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This essay is a very belated response to a " part 1 " published in February 2015. The gist of that essay was a response to a corre...

Tuesday, February 20, 2018


“To stay cheerful when involved in a gloomy and exceedingly responsible business is no inconsiderable art: yet what could be more necessary than cheerfulness? Nothing succeeds in which high spirits play no part. Only excess of strength is proof of strength.”-- Nietzche, TWILIGHT OF THE IDOLS.

My current theoretical terminology doesn't exactly need yet another arcane term. Yet the idea of "effort"-- defined by Dictionary.com as "exertion of physical or mental power"-- seems to gloss some of the ways that I've distinguished between two of my "big Ms," megadynamicity and metaphenomenality.

For instance, in the WEAKLINGS WITH WEAPONS series, I discussed that when a character's only claim to megadynamicity inheres in his weapon, the character must demonstrate "mastery" in order to reach the level of the megadynamic. In the section quoted, Nietzsche states that his ideal human being is defined by his "excess of strength" that are in turn the result of "high spirits." But "high spirits" are those that spur human beings to make the effort to transcend their own inertia, much as Twain describes with respect to Joan of Arc's inspirational power, cited in greater detail here:

But all these are exalting activities; they keep hand and heart and brain keyed up to their work; there is the joy of achievement, the inspiration of stir and movement, the applause which hails success; the soul is overflowing with life and energy, the faculties are at white heat; weariness, despondency, inertia—these do not exist.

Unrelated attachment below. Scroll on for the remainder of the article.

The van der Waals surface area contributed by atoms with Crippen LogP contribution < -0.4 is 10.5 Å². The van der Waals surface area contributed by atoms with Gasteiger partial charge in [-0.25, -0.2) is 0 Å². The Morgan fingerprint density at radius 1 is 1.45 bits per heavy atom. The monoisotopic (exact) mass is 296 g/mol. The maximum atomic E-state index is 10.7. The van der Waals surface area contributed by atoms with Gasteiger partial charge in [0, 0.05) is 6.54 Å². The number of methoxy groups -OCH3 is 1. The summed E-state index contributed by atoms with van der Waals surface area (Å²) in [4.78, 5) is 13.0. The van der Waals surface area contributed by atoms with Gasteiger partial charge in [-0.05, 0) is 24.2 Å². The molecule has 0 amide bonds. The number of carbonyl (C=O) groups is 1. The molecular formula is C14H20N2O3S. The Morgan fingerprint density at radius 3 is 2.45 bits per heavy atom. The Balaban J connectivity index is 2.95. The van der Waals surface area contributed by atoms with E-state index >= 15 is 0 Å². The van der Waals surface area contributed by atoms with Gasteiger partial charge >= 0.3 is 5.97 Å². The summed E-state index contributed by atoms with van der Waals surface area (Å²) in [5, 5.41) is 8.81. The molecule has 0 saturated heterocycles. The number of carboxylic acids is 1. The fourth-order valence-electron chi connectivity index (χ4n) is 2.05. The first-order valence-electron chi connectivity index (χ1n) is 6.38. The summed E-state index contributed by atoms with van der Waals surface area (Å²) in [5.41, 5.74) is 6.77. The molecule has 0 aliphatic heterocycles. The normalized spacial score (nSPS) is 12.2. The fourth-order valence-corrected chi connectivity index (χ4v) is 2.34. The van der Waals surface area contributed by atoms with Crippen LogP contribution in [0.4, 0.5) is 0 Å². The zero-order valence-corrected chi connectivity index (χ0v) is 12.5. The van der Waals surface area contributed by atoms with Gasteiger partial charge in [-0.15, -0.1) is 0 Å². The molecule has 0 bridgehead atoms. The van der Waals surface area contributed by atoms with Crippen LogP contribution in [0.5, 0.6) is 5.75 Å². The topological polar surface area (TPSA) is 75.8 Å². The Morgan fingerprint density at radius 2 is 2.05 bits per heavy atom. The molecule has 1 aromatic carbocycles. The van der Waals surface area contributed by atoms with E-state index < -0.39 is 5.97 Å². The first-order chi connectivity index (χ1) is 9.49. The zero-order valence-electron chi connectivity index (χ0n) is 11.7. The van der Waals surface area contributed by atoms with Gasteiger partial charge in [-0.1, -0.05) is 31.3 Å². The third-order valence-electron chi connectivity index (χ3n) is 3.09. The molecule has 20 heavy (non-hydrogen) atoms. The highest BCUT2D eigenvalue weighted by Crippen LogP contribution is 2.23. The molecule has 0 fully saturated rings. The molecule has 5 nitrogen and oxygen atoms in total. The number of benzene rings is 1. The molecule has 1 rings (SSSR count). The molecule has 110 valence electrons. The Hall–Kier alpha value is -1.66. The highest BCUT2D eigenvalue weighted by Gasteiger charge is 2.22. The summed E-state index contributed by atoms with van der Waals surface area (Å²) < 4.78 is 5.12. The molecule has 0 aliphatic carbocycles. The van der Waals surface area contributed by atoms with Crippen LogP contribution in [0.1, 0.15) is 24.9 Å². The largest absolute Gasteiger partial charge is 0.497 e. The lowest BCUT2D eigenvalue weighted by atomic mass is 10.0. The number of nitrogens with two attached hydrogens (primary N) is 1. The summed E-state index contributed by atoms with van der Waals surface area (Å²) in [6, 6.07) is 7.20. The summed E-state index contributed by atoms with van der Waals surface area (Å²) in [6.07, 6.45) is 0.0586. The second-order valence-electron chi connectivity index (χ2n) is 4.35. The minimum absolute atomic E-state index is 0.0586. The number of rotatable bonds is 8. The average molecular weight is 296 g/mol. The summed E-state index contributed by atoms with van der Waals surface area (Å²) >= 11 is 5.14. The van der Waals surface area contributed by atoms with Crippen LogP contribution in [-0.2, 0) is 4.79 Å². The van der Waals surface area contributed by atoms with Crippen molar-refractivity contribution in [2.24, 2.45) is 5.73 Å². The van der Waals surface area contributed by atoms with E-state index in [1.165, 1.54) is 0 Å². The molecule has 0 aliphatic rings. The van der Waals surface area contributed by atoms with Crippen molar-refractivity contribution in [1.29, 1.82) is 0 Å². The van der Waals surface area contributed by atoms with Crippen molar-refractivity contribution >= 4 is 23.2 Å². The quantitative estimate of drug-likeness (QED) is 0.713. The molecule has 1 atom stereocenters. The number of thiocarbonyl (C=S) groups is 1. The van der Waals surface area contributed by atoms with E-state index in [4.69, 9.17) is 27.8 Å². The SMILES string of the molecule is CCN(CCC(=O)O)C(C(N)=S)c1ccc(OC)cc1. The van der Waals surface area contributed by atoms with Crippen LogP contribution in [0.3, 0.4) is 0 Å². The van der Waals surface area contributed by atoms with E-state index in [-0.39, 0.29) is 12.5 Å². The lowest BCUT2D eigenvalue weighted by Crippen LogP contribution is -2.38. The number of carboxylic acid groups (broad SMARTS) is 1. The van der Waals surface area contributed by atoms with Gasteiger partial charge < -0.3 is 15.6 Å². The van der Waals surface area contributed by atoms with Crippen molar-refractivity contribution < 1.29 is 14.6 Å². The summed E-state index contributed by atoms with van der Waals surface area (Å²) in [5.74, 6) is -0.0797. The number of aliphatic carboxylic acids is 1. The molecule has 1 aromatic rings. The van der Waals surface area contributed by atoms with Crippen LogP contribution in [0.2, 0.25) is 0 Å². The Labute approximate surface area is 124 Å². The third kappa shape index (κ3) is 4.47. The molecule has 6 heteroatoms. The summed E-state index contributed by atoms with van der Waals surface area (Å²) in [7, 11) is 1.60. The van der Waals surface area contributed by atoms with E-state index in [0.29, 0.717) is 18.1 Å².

Thus, I've credited some fictional characters with possessing at least an "exemplary" level of megadynamicity, such as Jack Burton and Hammer's version of Professor Van Helsing. Being able to use a knife or a faux-cross in an inventive way shows "effort," and thus boosts the character to the megadynamic level.

Regarding the nature of the metaphenomenal, I've noted that I don't consider a movie to have metaphenomenal content just because someone in the story thinks he's seen or heard a ghost. This happens in all versions of SEVEN KEYS TO BALDPATE-- a film often cited in the relevant concordances-- and in the B-flick HAUNTED RANCH. I commented on the latter film thusly:

...when characters fall for an extraordinarily simple deception-- like Snowflake, or like the hero of KING ARTHUR WAS A GENTLEMAN-- or, for that matter, when they manage to scare themselves, like Laurel and Hardy in their short THE LIVE GHOST-- I don't think that channels any sort of eerie vibe. The audience remains removed from the spectacle of the goof who puts easy credence in ghosts, magic swords, or similar chimerae, because it's evident he has no discriminatory powers.
The "eerie vibe" I look for in uncanny works with the "phantasmal figuration" trope is produced when some agent within the story has managed to produce a phantasmal effect-- but only through some sustained effort. That effort might be fairly compared to the effort that the story's author must sustain in order to produce that effect within the story proper-- which may in future need further exploration in tune with my concept of artifice

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